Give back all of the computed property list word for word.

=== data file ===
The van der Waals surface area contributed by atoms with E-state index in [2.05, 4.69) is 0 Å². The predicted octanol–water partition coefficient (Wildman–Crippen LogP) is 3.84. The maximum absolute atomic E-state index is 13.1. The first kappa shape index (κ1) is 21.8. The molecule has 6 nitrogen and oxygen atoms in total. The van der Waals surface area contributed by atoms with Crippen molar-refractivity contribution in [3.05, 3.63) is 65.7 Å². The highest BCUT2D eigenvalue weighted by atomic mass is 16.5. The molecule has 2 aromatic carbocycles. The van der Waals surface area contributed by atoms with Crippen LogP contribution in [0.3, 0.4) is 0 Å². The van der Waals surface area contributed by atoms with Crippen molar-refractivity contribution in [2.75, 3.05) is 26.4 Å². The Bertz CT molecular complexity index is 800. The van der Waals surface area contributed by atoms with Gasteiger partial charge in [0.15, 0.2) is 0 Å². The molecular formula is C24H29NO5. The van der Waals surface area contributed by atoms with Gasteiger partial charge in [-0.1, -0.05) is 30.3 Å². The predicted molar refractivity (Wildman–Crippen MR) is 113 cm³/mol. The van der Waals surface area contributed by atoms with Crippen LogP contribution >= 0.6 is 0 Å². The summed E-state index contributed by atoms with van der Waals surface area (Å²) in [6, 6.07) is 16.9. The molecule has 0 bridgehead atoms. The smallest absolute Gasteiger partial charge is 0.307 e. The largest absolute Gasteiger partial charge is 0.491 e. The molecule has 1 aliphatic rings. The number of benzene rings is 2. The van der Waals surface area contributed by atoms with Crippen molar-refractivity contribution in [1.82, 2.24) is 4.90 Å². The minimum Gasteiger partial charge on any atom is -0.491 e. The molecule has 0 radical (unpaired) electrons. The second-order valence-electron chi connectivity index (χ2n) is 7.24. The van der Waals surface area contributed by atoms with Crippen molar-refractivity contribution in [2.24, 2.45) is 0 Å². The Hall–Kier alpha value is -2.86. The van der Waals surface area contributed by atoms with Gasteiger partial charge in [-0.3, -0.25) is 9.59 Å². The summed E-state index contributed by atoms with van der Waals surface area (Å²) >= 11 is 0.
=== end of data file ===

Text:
The van der Waals surface area contributed by atoms with E-state index in [2.05, 4.69) is 0 Å². The predicted octanol–water partition coefficient (Wildman–Crippen LogP) is 3.84. The maximum absolute atomic E-state index is 13.1. The first kappa shape index (κ1) is 21.8. The molecule has 6 nitrogen and oxygen atoms in total. The van der Waals surface area contributed by atoms with Crippen molar-refractivity contribution in [3.05, 3.63) is 65.7 Å². The highest BCUT2D eigenvalue weighted by atomic mass is 16.5. The molecule has 2 aromatic carbocycles. The van der Waals surface area contributed by atoms with Crippen LogP contribution in [0.3, 0.4) is 0 Å². The van der Waals surface area contributed by atoms with Crippen molar-refractivity contribution in [2.75, 3.05) is 26.4 Å². The Bertz CT molecular complexity index is 800. The van der Waals surface area contributed by atoms with Gasteiger partial charge in [0.15, 0.2) is 0 Å². The molecular formula is C24H29NO5. The van der Waals surface area contributed by atoms with Gasteiger partial charge in [-0.1, -0.05) is 30.3 Å². The predicted molar refractivity (Wildman–Crippen MR) is 113 cm³/mol. The van der Waals surface area contributed by atoms with Crippen LogP contribution >= 0.6 is 0 Å². The summed E-state index contributed by atoms with van der Waals surface area (Å²) in [6, 6.07) is 16.9. The molecule has 0 bridgehead atoms. The smallest absolute Gasteiger partial charge is 0.307 e. The largest absolute Gasteiger partial charge is 0.491 e. The molecule has 1 aliphatic rings. The number of benzene rings is 2. The van der Waals surface area contributed by atoms with Crippen molar-refractivity contribution in [1.82, 2.24) is 4.90 Å². The minimum Gasteiger partial charge on any atom is -0.491 e. The molecule has 0 radical (unpaired) electrons. The second-order valence-electron chi connectivity index (χ2n) is 7.24. The van der Waals surface area contributed by atoms with Crippen molar-refractivity contribution in [2.24, 2.45) is 0 Å². The Hall–Kier alpha value is -2.86. The van der Waals surface area contributed by atoms with Gasteiger partial charge in [-0.3, -0.25) is 9.59 Å². The summed E-state index contributed by atoms with van der Waals surface area (Å²) >= 11 is 0.